Screening and quantification of an antiseptic alkylamide, spilanthol from in vitro cell and tissue cultures of Spilanthes acmella Murr.

Department of Biotechnology, Indian Institute of Technology - Guwahati, Guwahati 781039, Assam, India
Industrial Crops and Products (Impact Factor: 3.21). 03/2012; 36(1):321–328. DOI: 10.1016/j.indcrop.2011.10.029

ABSTRACT The study revealed, for the first time, accumulation of spilanthol, an antiseptic alkylamide, in in vitro cultures of Spilanthes acmella Murr., a medicinal plant of immense commercial value. To achieve this, in vitro shoots were regenerated via direct organogenesis from leaf-disc explants of Spilanthes. Shoots were induced in the presence of N6-benzylaminopurine (BAP) alone or in combination with either α-naphthalene acetic acid (NAA) or Indole-3-acetic acid (IAA) in Murashige and Skoog medium. The best treatment for shoot regeneration was MS + BAP (5.0 μM) + IAA (5.0 μM), which promoted adventitious shoot proliferation in >82% cultures with an average of 5.3 shoots per explant. Regenerated shoots rooted spontaneously with a frequency of 100% on half strength MS medium (major salts reduced to half strength) containing 50 g l−1 sucrose. The plantlets were acclimatized successfully with 90% survival rate. Additionally, ploidy stability of the regenerated plants was assessed by flow cytometry which showed that all investigated plants had the similar ploidy as that of the mother plant. For spilanthol identification, peaks eluted from HPLC were analyzed by mass spectrometry with its characteristic fragmentation pattern. For quantification studies, calibration curve was generated, which revealed a higher amount of spilanthol content (3294.36 ± 12.4 μg/g DW) in the leaves of in vitro plants compare to those of in vivo plants (2703.66 ± 9.6 μg/g DW of spilanthol). An efficient multiplication frequency, ploidy stability and enhanced spilanthol accumulation ensure the efficacy of the protocol developed for this industrially important medicinal plant.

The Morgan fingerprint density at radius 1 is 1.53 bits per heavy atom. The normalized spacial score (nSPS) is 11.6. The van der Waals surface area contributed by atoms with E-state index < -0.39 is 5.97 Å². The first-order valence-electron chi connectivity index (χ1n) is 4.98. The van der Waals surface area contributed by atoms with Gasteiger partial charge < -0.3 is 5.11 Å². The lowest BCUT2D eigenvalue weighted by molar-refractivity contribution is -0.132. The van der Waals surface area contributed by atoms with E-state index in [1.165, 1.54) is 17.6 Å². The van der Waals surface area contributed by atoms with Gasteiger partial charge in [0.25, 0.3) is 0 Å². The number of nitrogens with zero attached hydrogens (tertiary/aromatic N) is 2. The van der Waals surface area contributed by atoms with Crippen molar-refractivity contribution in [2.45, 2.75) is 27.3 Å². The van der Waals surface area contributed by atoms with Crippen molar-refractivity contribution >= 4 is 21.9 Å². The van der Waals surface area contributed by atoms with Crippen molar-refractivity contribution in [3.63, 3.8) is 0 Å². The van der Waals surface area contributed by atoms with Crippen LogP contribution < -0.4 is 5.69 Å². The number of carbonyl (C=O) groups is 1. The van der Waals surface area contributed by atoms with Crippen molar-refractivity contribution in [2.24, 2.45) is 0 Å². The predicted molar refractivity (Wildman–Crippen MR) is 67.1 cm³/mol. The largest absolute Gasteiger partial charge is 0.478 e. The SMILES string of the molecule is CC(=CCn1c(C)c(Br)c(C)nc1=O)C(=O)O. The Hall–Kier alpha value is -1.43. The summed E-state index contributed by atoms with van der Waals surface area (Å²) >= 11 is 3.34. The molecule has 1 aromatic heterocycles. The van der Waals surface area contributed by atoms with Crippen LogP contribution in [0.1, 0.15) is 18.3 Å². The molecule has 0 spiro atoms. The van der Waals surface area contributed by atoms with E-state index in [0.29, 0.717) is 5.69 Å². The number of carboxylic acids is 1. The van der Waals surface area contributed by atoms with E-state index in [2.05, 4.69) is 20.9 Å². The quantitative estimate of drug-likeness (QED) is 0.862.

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May 16, 2014